AC Joint Inflammation
The shoulder is a complex, ball-and-socket joint made up of three bones: the upper arm bone (humerus), shoulder blade (scapula), and collarbone (clavicle). The ball, or head, of the upper arm bone fits into a rounded socket (glenoid) in the shoulder blade. The arm bone is kept centered in the shoulder socket by a combination of muscles and tendons (rotator cuff). The rotator cuff covers the head of the upper arm bone and attaches it to the shoulder blade.
The AC (acromioclavicular) joint is formed where a portion of the scapula (acromion) and the clavicle meet and are held together by tough tissues (ligaments) that act like tethers to keep the bones in place.
Inflammation is the body's natural response to injury, disease, overuse or degeneration and it often causes swelling, pain or irritation. Inflammation of the AC joint is a frequent cause of pain in the top portion of the shoulder.
- Osteoarthritis—Also known as "wear-and-tear" arthritis, osteoarthritis destroys the articular cartilage (smooth outer covering of bone), resulting in inflammation. As the cartilage wears away and becomes frayed and rough, the protective space between the bones decreases. During movement, the bones of the joint rub against each other and cause pain. Osteoarthritis usually affects people over 50 years of age. Posttraumatic arthritis is a form of osteoarthritis that develops after an injury, such as a fracture or dislocation of the shoulder.
- Overuse—Pain in the AC joint is often caused by heavy, overhead use of the shoulder. In weight lifters, this is a very common source of pain because frequent bench pressing and other lifting activities can lead to inflammation and dissolving of the end of the collar bone (distal clavicle) where it meets the shoulder blade (acromion) at the AC joint.
AC joint inflammation causes pain on the top of the shoulder, at the point where the collarbone (clavicle) meets the highest point of the shoulder blade (acromion). Pain may radiate to the lower part of the side of the neck or ear. Sleeping on the involved shoulder can cause pain, as can overhead use of the arm or reaching across the body.
After discussing your symptoms and medical history, your physician will conduct an examination to assess pain, instability or other problems in your shoulder. Additional imaging tests, such as X-rays or an MRI are frequently helpful in confirming the diagnosis.
- X-rays—Although X-rays do not show soft tissues, these images may be used to reveal any injuries to the bones in the shoulder.
- Magnetic resonance imaging (MRI)—By providing detailed images of soft tissues, an MRI may reveal inflammation in the AC joint and may also help your doctor identify any injuries to the ligaments and tendons surrounding your shoulder joint.
One or more nonsurgical options may be prescribed to provide relief from inflammation and resulting pain.
- Activity modification—Your doctor may first recommend simply modifying your daily routine and avoiding activities that cause or aggravate symptoms.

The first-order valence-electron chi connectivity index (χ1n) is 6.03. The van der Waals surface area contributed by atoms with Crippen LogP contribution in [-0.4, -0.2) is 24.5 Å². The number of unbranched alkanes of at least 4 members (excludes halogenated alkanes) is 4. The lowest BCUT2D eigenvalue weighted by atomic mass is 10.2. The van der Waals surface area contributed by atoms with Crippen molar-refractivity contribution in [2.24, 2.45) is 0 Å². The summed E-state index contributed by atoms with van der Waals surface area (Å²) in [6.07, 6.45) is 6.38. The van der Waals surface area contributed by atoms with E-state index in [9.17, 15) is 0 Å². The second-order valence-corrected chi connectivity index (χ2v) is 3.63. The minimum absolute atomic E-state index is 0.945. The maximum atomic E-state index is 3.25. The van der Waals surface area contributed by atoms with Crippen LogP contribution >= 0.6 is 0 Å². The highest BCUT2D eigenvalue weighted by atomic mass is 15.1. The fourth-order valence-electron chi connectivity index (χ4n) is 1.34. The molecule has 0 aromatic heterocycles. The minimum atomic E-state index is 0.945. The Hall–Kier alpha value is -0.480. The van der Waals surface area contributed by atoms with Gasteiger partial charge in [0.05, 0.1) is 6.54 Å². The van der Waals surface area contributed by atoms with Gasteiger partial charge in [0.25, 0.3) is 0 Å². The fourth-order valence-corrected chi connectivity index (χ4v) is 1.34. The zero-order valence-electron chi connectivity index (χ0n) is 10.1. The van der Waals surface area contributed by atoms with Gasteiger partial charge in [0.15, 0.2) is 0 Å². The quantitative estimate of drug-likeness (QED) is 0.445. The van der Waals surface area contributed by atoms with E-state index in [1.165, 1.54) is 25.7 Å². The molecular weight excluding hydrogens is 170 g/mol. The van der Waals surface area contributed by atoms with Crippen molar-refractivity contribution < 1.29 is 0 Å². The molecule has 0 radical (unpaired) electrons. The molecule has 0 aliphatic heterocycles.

- Nonsteroidal anti-inflammatory medication (NSAIDs)—Drugs such as ibuprofen or naproxen may help relieve pain, inflammation and swelling. Most people are familiar with nonprescription NSAIDs such as aspirin and ibuprofen, however, whether using over-the-counter or prescription strength, they must be taken carefully. Using these medications for more than one month should be reviewed with your primary care physician. If you develop acid reflux or stomach pains while taking an anti-inflammatory, be sure to talk to your doctor.
- Steroid-based injections—Steroids are powerful anti-inflammatories that can help decrease pain and inflammation in the joint. Many patients experience short-term relief from these injections, however they typically do not provide a cure and the discomfort often returns with time. On average, cortisone injections last for 2-3 months. Ultrasound guidance may be used to ensure that successful placement of the steroid into the small space of the AC joint. Although less invasive than surgery, steroid-based injections are usually prescribed only after a medical evaluation. Discuss the risks and benefits with your physician.
- Arthroscopy—This minimally invasive procedure requires only small incisions and is often done on an outpatient basis. Your orthopaedic surgeon will view the inside of the shoulder with a tiny camera and perform the arthroscopic surgery using special, pencil-thin instruments. For AC joint pain, a small bur is used for removal of bone spurs and diseased bone in the joint to prevent the ends of the bone from grinding together.
- Risks and complications—With any surgery, there are some risks, and these vary from person to person. Complications are typically minor, treatable and unlikely to affect your final outcome. Your orthopaedic surgeon will speak to you prior to surgery to explain any potential risks and complications that may be associated with your procedure.
- Rehabilitation—Immediately following surgery, a sling may be used to temporarily immobilize the shoulder. Once the sling has been removed, an exercise program will be prescribed to facilitate range of motion in the shoulder and prevent scarring as the ligaments heal. As rehabilitation progresses, exercises to strengthen the shoulder will be gradually added. Rehabilitation and your commitment to following your prescribed plan of treatment will play a very important role in helping you resume everyday activities. Your surgeon will tell you when you can return to work, driving and normal daily functions.